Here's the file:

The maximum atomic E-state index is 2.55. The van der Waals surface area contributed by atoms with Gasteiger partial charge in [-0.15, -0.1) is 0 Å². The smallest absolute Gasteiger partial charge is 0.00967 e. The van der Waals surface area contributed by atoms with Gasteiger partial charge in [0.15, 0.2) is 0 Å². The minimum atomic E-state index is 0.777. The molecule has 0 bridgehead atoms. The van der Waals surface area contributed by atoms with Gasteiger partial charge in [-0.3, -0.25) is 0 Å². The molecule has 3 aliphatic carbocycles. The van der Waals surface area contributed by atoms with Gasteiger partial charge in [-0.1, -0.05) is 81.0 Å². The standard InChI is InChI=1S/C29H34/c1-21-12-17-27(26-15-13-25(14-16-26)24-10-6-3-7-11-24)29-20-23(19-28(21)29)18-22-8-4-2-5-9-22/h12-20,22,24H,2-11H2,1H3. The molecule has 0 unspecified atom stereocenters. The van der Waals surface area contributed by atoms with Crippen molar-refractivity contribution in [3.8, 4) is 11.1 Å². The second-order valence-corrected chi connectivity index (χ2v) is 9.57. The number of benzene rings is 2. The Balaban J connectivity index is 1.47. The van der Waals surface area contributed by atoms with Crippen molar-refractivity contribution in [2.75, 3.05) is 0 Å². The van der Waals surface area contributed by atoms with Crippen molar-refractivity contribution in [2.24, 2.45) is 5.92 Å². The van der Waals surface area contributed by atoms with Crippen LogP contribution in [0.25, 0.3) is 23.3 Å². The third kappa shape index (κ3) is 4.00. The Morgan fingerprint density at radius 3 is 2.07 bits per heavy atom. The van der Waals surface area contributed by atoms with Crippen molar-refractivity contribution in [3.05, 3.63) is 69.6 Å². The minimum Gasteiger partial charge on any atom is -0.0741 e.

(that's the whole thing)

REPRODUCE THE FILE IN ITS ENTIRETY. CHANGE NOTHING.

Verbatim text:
The maximum atomic E-state index is 2.55. The van der Waals surface area contributed by atoms with Gasteiger partial charge in [-0.15, -0.1) is 0 Å². The smallest absolute Gasteiger partial charge is 0.00967 e. The van der Waals surface area contributed by atoms with Gasteiger partial charge in [0.15, 0.2) is 0 Å². The minimum atomic E-state index is 0.777. The molecule has 0 bridgehead atoms. The van der Waals surface area contributed by atoms with Gasteiger partial charge in [-0.3, -0.25) is 0 Å². The molecule has 3 aliphatic carbocycles. The van der Waals surface area contributed by atoms with Gasteiger partial charge in [-0.1, -0.05) is 81.0 Å². The standard InChI is InChI=1S/C29H34/c1-21-12-17-27(26-15-13-25(14-16-26)24-10-6-3-7-11-24)29-20-23(19-28(21)29)18-22-8-4-2-5-9-22/h12-20,22,24H,2-11H2,1H3. The molecule has 0 unspecified atom stereocenters. The van der Waals surface area contributed by atoms with Crippen molar-refractivity contribution in [3.8, 4) is 11.1 Å². The second-order valence-corrected chi connectivity index (χ2v) is 9.57. The number of benzene rings is 2. The Balaban J connectivity index is 1.47. The van der Waals surface area contributed by atoms with Crippen molar-refractivity contribution in [2.75, 3.05) is 0 Å². The van der Waals surface area contributed by atoms with Crippen molar-refractivity contribution in [2.24, 2.45) is 5.92 Å². The van der Waals surface area contributed by atoms with Crippen LogP contribution in [0.25, 0.3) is 23.3 Å². The third kappa shape index (κ3) is 4.00. The Morgan fingerprint density at radius 3 is 2.07 bits per heavy atom. The van der Waals surface area contributed by atoms with Crippen molar-refractivity contribution in [3.05, 3.63) is 69.6 Å². The minimum Gasteiger partial charge on any atom is -0.0741 e.